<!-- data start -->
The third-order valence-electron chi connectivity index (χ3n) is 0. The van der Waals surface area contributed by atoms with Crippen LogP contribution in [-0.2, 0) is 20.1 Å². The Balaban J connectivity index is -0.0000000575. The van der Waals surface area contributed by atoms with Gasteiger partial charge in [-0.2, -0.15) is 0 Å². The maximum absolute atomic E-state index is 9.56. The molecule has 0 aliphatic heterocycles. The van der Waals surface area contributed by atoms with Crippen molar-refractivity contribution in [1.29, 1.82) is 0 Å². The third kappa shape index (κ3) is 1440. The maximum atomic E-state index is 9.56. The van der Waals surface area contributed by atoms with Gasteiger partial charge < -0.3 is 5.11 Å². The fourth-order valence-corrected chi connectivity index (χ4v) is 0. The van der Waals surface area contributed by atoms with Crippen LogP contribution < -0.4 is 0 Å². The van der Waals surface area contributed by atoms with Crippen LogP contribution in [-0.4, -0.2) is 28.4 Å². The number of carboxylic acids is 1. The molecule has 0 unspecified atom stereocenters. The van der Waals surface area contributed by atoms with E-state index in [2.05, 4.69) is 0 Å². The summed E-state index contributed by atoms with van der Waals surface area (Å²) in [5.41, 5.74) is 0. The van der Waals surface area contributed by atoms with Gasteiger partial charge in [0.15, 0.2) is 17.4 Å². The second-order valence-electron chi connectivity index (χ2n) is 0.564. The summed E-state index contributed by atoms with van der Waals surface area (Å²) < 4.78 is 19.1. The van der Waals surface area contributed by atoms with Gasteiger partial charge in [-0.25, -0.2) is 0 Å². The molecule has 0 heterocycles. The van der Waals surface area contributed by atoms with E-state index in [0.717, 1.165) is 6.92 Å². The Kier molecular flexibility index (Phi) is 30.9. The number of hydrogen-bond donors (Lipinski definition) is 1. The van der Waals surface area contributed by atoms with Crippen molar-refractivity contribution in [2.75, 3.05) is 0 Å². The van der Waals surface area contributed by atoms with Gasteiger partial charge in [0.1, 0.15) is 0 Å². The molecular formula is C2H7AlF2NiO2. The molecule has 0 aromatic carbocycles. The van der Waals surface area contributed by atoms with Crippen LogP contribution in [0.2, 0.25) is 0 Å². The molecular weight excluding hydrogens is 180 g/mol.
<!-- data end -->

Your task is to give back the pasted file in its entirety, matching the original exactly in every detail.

The third-order valence-electron chi connectivity index (χ3n) is 0. The van der Waals surface area contributed by atoms with Crippen LogP contribution in [-0.2, 0) is 20.1 Å². The Balaban J connectivity index is -0.0000000575. The van der Waals surface area contributed by atoms with Gasteiger partial charge in [-0.2, -0.15) is 0 Å². The maximum absolute atomic E-state index is 9.56. The molecule has 0 aliphatic heterocycles. The van der Waals surface area contributed by atoms with Crippen molar-refractivity contribution in [1.29, 1.82) is 0 Å². The third kappa shape index (κ3) is 1440. The maximum atomic E-state index is 9.56. The van der Waals surface area contributed by atoms with Gasteiger partial charge < -0.3 is 5.11 Å². The fourth-order valence-corrected chi connectivity index (χ4v) is 0. The van der Waals surface area contributed by atoms with Crippen LogP contribution < -0.4 is 0 Å². The van der Waals surface area contributed by atoms with Crippen LogP contribution in [-0.4, -0.2) is 28.4 Å². The number of carboxylic acids is 1. The molecule has 0 unspecified atom stereocenters. The van der Waals surface area contributed by atoms with E-state index in [2.05, 4.69) is 0 Å². The summed E-state index contributed by atoms with van der Waals surface area (Å²) in [5.41, 5.74) is 0. The van der Waals surface area contributed by atoms with Gasteiger partial charge in [0.15, 0.2) is 17.4 Å². The second-order valence-electron chi connectivity index (χ2n) is 0.564. The summed E-state index contributed by atoms with van der Waals surface area (Å²) < 4.78 is 19.1. The van der Waals surface area contributed by atoms with Gasteiger partial charge in [-0.25, -0.2) is 0 Å². The molecule has 0 heterocycles. The van der Waals surface area contributed by atoms with E-state index in [0.717, 1.165) is 6.92 Å². The Kier molecular flexibility index (Phi) is 30.9. The number of hydrogen-bond donors (Lipinski definition) is 1. The van der Waals surface area contributed by atoms with Crippen molar-refractivity contribution in [2.75, 3.05) is 0 Å². The van der Waals surface area contributed by atoms with Gasteiger partial charge in [0.1, 0.15) is 0 Å². The molecular formula is C2H7AlF2NiO2. The molecule has 0 aromatic carbocycles. The van der Waals surface area contributed by atoms with Crippen LogP contribution in [0.2, 0.25) is 0 Å². The molecular weight excluding hydrogens is 180 g/mol.